Spain has a bad case of the coronavirus, and the economic cost will almost certainly be paid for by higher taxes on property and wealth, which the left wing in power are already pushing for with enthusiasm.
When seen in terms of cumulative confirmed cases of Covid-19 (though not other measures), Spain has one of the worst coronavirus cases in Europe, with France and the UK not far behind (chart above). Who knows what the virus picture will look like in six months time, but what is already clear is that the Spanish economy is one of the hardest hit in Europe, with a 13% decline in output forecast for 2020 (IMF).
All countries are struggling with the economic impact of Covid-19, but Spain’s shaky political and economic foundations will not help the country rise to meet the challenge. Politically, Spain is very fractured right now, and the Spanish economy, with its reliance on tourism, is particularly vulnerable to a shock like the coronavirus. If the Spanish government responds with more taxes and regulations, as is likely, the Spanish economy will struggle even further with the extra costs and bureaucracy. High costs and red tape partly explain why Spain has one of the highest unemployment rates in the West, even in good times.
The economic damage of C19 and lockdown is obviously bad news for the housing market, especially the second-home market in coastal areas that relies of foreign demand.
The international ratings agency S&P has just released a report forecasting and decline in Spanish property prices of 1.4% this year, second only to Ireland on -1.6%. S&P’s Spanish forecast looks deliriously optimistic compared to other recent forecasts like one from the Spanish bank Bankinter (-9%), property consultants Acuña & Asociados (-6.1%), and Gonzalo Bernardos (-16%). Whomever you choose to believe, all the Spanish housing market forecasts are negative for this year and next.
Higher taxes on property
Another threat to the Spanish property market is likely to come in the form of higher taxes on wealth and property in Spain. This has implications for foreigners owners of Spanish property, who might be facing higher costs if taxes go up.
Higher taxes are likely on the way to pay the coronavirus bill in many countries, but the left-wing coalition of Socialists and neo-Marxists currently running Spain would welcome them anyway.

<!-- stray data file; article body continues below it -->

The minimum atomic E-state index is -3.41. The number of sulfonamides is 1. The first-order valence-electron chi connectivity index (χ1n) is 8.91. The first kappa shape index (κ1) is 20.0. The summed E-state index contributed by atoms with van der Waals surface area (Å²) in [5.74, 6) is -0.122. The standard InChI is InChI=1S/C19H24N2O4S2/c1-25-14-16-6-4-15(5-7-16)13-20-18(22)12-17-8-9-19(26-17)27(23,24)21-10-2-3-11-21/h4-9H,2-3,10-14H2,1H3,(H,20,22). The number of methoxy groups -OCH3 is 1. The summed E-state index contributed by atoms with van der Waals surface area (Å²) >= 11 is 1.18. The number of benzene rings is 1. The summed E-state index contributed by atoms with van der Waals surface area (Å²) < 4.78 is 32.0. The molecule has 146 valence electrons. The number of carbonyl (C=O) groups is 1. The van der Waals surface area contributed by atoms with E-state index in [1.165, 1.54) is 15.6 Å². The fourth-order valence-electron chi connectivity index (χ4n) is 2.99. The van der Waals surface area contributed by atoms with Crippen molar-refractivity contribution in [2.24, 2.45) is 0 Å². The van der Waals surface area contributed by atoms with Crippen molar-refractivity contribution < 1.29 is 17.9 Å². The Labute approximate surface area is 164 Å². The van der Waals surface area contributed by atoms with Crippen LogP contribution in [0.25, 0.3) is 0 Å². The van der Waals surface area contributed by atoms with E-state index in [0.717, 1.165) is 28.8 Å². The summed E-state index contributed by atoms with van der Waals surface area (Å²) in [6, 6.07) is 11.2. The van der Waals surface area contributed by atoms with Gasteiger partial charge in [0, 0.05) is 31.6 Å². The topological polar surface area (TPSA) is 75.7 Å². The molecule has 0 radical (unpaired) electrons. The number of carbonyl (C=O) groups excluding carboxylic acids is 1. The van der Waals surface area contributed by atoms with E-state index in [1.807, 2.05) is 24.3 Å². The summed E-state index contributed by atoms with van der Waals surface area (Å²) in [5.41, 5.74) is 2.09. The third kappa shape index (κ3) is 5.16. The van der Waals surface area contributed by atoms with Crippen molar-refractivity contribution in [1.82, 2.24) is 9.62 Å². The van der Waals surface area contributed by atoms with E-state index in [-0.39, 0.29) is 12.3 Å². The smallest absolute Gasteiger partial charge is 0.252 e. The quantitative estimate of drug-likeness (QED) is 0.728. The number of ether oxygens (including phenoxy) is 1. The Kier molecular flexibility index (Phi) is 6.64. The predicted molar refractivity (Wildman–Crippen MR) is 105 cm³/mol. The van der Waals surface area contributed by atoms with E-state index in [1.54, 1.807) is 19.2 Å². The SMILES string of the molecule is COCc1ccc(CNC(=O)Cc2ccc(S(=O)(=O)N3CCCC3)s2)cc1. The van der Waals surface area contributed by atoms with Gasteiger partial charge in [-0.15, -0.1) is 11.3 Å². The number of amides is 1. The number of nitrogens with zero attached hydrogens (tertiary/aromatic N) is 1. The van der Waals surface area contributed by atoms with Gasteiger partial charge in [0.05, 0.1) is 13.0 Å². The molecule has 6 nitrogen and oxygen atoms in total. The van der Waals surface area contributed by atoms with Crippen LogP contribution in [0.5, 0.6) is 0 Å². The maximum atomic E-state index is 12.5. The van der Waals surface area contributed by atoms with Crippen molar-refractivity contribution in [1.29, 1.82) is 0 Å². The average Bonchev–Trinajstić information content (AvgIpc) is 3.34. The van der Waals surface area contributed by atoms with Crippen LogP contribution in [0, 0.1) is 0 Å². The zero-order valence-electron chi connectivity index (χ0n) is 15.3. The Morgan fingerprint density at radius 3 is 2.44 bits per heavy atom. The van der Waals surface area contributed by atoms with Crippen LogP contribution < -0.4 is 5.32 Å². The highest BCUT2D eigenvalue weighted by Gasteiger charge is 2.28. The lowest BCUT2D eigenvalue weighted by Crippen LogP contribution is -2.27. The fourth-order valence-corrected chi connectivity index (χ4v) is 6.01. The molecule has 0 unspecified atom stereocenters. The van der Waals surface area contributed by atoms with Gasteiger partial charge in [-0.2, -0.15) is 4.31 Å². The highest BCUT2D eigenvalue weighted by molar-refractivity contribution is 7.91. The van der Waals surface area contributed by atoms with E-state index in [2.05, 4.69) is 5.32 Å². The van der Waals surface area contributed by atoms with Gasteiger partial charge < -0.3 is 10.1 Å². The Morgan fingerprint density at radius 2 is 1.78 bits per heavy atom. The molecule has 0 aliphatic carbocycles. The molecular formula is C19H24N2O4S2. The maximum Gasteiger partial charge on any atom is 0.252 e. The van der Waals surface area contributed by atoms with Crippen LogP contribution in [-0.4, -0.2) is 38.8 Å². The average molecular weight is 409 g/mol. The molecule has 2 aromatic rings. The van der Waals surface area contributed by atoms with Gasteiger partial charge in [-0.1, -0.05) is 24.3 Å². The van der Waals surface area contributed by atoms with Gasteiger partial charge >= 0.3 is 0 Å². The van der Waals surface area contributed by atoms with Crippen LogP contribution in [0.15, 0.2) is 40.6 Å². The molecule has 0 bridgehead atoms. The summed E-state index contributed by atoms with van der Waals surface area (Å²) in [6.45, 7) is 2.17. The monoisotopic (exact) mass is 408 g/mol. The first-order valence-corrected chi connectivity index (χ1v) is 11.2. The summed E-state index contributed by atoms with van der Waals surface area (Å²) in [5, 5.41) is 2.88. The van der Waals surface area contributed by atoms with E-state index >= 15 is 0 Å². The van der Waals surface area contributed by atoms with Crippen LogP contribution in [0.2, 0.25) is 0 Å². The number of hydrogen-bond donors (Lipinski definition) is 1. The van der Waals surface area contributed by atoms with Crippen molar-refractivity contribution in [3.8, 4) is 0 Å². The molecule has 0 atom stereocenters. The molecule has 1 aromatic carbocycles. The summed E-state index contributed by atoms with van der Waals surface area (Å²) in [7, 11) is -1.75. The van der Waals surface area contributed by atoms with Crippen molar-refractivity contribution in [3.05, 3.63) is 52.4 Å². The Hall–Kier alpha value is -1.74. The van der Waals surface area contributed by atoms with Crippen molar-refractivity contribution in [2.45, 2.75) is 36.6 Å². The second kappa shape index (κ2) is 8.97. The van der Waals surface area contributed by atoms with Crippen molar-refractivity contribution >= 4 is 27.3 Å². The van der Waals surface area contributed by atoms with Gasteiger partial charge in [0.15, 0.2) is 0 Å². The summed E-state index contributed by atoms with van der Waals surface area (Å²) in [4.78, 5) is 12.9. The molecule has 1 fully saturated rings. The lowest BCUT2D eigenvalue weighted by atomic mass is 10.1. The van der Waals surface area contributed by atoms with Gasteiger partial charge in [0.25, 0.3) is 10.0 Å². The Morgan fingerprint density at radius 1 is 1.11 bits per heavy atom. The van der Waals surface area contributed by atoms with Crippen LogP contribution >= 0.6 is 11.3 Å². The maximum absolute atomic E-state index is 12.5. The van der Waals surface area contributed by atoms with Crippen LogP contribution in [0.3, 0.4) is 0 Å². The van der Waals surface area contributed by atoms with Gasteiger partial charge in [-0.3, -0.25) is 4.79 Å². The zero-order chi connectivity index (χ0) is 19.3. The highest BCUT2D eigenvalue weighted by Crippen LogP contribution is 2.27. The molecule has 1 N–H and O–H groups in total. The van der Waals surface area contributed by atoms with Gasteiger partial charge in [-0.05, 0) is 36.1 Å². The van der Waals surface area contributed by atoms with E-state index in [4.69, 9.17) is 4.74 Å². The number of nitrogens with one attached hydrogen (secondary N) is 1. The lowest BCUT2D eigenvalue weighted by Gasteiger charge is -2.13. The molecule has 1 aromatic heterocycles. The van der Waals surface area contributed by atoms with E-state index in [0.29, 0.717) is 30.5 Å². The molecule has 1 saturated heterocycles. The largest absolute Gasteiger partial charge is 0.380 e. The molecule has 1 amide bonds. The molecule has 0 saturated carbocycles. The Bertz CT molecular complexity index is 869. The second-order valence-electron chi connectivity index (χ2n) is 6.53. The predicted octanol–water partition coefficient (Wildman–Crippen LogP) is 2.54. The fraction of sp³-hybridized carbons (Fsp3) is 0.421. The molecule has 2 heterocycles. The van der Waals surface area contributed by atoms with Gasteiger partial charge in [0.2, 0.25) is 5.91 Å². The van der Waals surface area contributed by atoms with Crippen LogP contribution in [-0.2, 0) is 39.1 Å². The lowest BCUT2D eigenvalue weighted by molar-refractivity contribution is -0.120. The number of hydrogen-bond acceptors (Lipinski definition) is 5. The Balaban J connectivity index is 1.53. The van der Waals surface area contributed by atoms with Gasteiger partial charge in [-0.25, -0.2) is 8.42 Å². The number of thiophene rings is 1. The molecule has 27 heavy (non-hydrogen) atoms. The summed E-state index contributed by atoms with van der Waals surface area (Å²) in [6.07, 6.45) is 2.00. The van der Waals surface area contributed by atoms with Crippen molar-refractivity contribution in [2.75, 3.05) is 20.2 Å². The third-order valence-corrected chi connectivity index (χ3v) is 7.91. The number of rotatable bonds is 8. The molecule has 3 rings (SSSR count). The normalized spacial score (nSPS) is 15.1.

As far as the hard-left Podemos faction of the government are concerned, private property and wealth are a curse to be minimised through higher taxes and repressive regulations on private enterprise, in particular the private rental market.
Podemos, led by Vice-President Pablo Iglesias, and his cabinet minister partner Irene Montero, are pushing hard for higher taxes and nationwide rent controls. Mr. Iglesias recently said, sarcastically, that rich property owners would welcome higher taxes.
Controversial new ‘reference value’ for property taxes
But Podemos are having some success. The government is already drafting changes to the wealth tax (Patrimonio), Inheritance and gift tax (Impuesto de Sucesiones y Donaciones), and property transfer tax (Impuesto de Transmisiones Patrimoniales), and stamp duty (Actos Jurídicos Documentados AJD). They are, however, still arguing about whether or not to introduce nationwide rent controls like Catalonia has done, at a time when rents are falling fast anyway.
At the heart of these changes is a controversial measure to introduce a new ‘reference value’ (valor de referencia) for calculating property taxes such as transfer tax, IHT and wealth tax. The Cadastre will be responsible for calculating the reference value, based on comparable sales values provided by notaries and registrars.
The problem with reference values when it comes to property, is that no two properties are exactly the same, for lots of different reasons. For example, it takes no account of the condition of a property, which might be renovated or dilapidated yet have the same reference value.
The corresponding change in taxable values could put a lot of properties into higher tax bands, and hit owners with bigger tax bills, especially when properties have been owned a long time, warn experts.
These changes are expected to be introduced in the first quarter of 2021, so get prepared.